Ex07:Pole-zero configurations of two filters are shown in Fig.

Q7(a) and (b). Sketch roughly the amplitude and the phase

responses of these filters

completely, and to have a sharp recovery on either sides of 5000 Hz

to a gain of unity. Assume that the sampling frequency is 40 kHz.

Ex09: a) Show that the amplitude response of a system with a pole

at z = r and a zero at z = 1/r (r is less than or equal to 1) is constant

with frequency (this is called an “allpass” filter).

1 ±𝑗𝜃

with two poles at 𝑧 = 𝑟𝑒 ±𝑗𝜃 and two zeros at 𝑧 = 𝑒 (r 1) is

𝑟

also an allpass filter.

Example

Derive the amplitude response of a discrete-time system having a

sampling frequency of 1000 Hz, and with zeros at (z=1) and (z=-1),

and poles at

- Designing a Low- Pass Fir Digital Filter By Using Bartlett Hanning and Blackman Harris Window TechniqueUploaded byijsret
- Labview - Digital Filter Design Toolkit Reference ManualUploaded byJhon Jairo Anaya
- Attendance System by Biometric Authorization by SpeechUploaded byshu3h0jee7
- Chapter 2_ FIR filters - Digital Filter Design - mikroElektronika.pdfUploaded byAnimesh Nagrare
- 1391969106Uploaded bySriram Kumar
- 8 m.tech Ece Communication 09 11 VerifiUploaded byAnil Marturi
- Origin TutorialsUploaded byEric Doctore Krage
- Designing of IIR Filter using Radix-4 Multiplier by Precharging TechniqueUploaded byEditor IJTSRD
- Altera Implementing FIR Filters and FFTs With 28-Nm Variable-Precision DSP ArchitectureUploaded bykn65238859
- DSP BasicsUploaded byaditi_nangia_1
- IIR FiltersUploaded byHari Unnikrishnan
- dsfUploaded byMuhammad Bilal Junaid
- 25.108_Digital Filter Design Using FDAToolUploaded byJibran Siddiqui
- Morales L.G. (Ed.) Adaptive Filtering ApplicationsUploaded byArash Torkaman
- Ch6(2)Uploaded byanon_682302459
- impz function in matlab helpUploaded byhasan1100
- ECE341 Fall 2016 SyllabusUploaded byMuhammad Abdul Jabbar
- fwhomfbrhi27435FWHOMFBRHIUploaded byAnu Anusha
- IJETR032560Uploaded byerpublication
- PapersUploaded byanandh30
- be309f04r4Uploaded by29377
- DSP U1 LNUploaded byKarthick Sekar
- Lab 2 Cancel NoiseUploaded bymalikireddy36
- fwldsp.pdfUploaded byAlex
- 34741Uploaded byDhanarasiSyam
- Qp Cs2403Uploaded byMaalavica Ramakrishnan
- 4414ijbb01Uploaded byijbbjournal
- 5F56D51Bd01Uploaded byguyoaser
- Lec-2-Systems v4.0Uploaded byNikesh Bajaj
- Filter TypesUploaded byBency Abraham

- Heat Load Calculation (Cold Storage Plant)Uploaded byKenny Graiven
- sdg7Uploaded bysiamae
- assin 2Uploaded bysiamae
- assin 2.docxUploaded bysiamae
- humies 1Uploaded bysiamae
- Sample 2Uploaded bythareenda
- cvcreativeUploaded byIvona Băbărelu
- Assignment No 2Uploaded bysiamae
- The transportation is movement of objects.docxUploaded bysiamae
- run_control.txtUploaded bysiamae
- Us 4616179Uploaded bysiamae
- Pfister2008a ICEM Torque Measurement Methods for Very High Speed Synchronous Motors DownloadéUploaded bysiamae
- Emtdc Manual(1)Uploaded byLe Quang Vinh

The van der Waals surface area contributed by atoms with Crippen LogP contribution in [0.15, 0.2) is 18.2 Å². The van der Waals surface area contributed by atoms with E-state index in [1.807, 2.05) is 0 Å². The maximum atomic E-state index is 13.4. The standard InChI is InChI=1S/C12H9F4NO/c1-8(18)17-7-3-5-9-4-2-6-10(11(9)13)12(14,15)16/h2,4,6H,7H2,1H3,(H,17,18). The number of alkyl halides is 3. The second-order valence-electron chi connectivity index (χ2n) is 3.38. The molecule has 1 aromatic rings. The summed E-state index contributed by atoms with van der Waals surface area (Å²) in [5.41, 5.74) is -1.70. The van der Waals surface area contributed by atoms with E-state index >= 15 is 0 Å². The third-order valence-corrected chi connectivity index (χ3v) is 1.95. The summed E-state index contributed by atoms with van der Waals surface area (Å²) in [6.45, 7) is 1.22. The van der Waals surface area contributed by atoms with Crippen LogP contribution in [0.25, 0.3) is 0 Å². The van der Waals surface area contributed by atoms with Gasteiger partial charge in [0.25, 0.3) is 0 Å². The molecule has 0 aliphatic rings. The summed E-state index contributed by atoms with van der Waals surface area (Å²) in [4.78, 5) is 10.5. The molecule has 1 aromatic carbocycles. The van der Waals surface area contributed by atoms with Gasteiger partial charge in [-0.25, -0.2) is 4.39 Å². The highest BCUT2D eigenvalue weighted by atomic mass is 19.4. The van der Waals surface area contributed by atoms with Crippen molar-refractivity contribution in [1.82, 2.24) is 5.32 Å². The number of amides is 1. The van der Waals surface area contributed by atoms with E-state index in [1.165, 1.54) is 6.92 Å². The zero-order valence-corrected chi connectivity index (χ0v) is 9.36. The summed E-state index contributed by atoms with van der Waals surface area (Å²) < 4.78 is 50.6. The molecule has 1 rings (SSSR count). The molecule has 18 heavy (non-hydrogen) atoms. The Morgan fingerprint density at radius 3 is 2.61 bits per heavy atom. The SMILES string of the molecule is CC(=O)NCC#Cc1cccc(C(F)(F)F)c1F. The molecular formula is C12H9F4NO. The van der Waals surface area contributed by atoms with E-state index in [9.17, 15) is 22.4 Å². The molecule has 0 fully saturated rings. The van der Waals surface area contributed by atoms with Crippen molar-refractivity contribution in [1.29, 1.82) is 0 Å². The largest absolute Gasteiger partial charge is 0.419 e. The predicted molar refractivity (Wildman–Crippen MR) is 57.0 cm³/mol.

- Draft Sorp (Ceb) - 27 May 2016Uploaded bysiamae
- Pscad SimulationUploaded bysiamae
- OBSERVATIO1Uploaded bysiamae
- 2Uploaded bysiamae
- 1 Phase Inverters and RectifiersUploaded bysiamae
- Pre-feasibility Study for Construction of Mini Hydro Power PlantUploaded byMiguel Prieto
- EnergyUploaded bysiamae
- Torque Measurement (Autosaved)Uploaded bysiamae
- Hybrid 1Uploaded bysiamae
- New Document(26) 25-OcUploaded bysiamae
- Drawings Ccps KelanitisseUploaded bysiamae
- OperationalUploaded bysiamae
- InsulationUploaded bysiamae
- AssignmUploaded bysiamae
- 77_43525_EA121_2013_3__2_Uploaded bysiamae
- 02 Boq Ground Floor Super StructureUploaded bykavish malaka
- Motor Sizing CalculationUploaded bymithun46

- Final Zachman and TOGAF Enterprise FrameworkUploaded byMati Chala
- AER124_QPUploaded by3raja
- Racor_DieselFuelFilterUploaded byigize2
- osha hospital standards aUploaded byapi-389205029
- Filter Design 2Uploaded bywww.bhawesh.com.np
- eureka math grade 1 module 1 tips for parentsUploaded byapi-270945269
- 3M Electronic Grade CoatingUploaded byganasaii3882
- Chap6_Looping in MATLABUploaded byhazellllll
- CPIIndico100RadInstallationServiceManualUploaded byEragon_88
- edu555 cni week 7 iUploaded byapi-304225088
- Recovering the Rife MicroscopeUploaded byjkorolas372
- Hydraulic (HEC RAS)Uploaded byEldren Jamee
- TutorialSet3_Sol.pdfUploaded bywill
- NetApp OnCommand 5.0 Sizing GuideUploaded byjensterd2040
- ENG5 Budget of Work 1st.docxUploaded byMyprimadona Ganotisi
- Petzetakis - PVC ManualUploaded byJohn Gordon-Smith
- Rothoblaas.bsi.Technical Data Sheets.enUploaded byAndrei Gheorghica
- Lab 3 EnerconUploaded byALlan ABiang
- 2016-06-13 Rheinmetall at Eurosatory MBT Advanced Technology Demonstrator EnUploaded bypzkw2000
- Michael Buble-The Way You Look TonightUploaded byRichelle Sales
- hms-sci-1204-089Uploaded byshijub_001
- Probook 650 G1.pdfUploaded byGabriel-Ştefan Necoară
- FlangesUploaded byGledis Kallogjeri
- fluorogold.pdfUploaded bynileshmadankar
- unit lesson plan-groupingUploaded byapi-252532158
- ivulitUploaded byscr789
- PrefaceUploaded byaegosmith
- Bihar Development Report 2010Uploaded byIndicus Analytics
- Personal and Professional DevelopmentUploaded bysunnybakliwal
- SEM-9521E Vibrating ScreenUploaded byRexx Mexx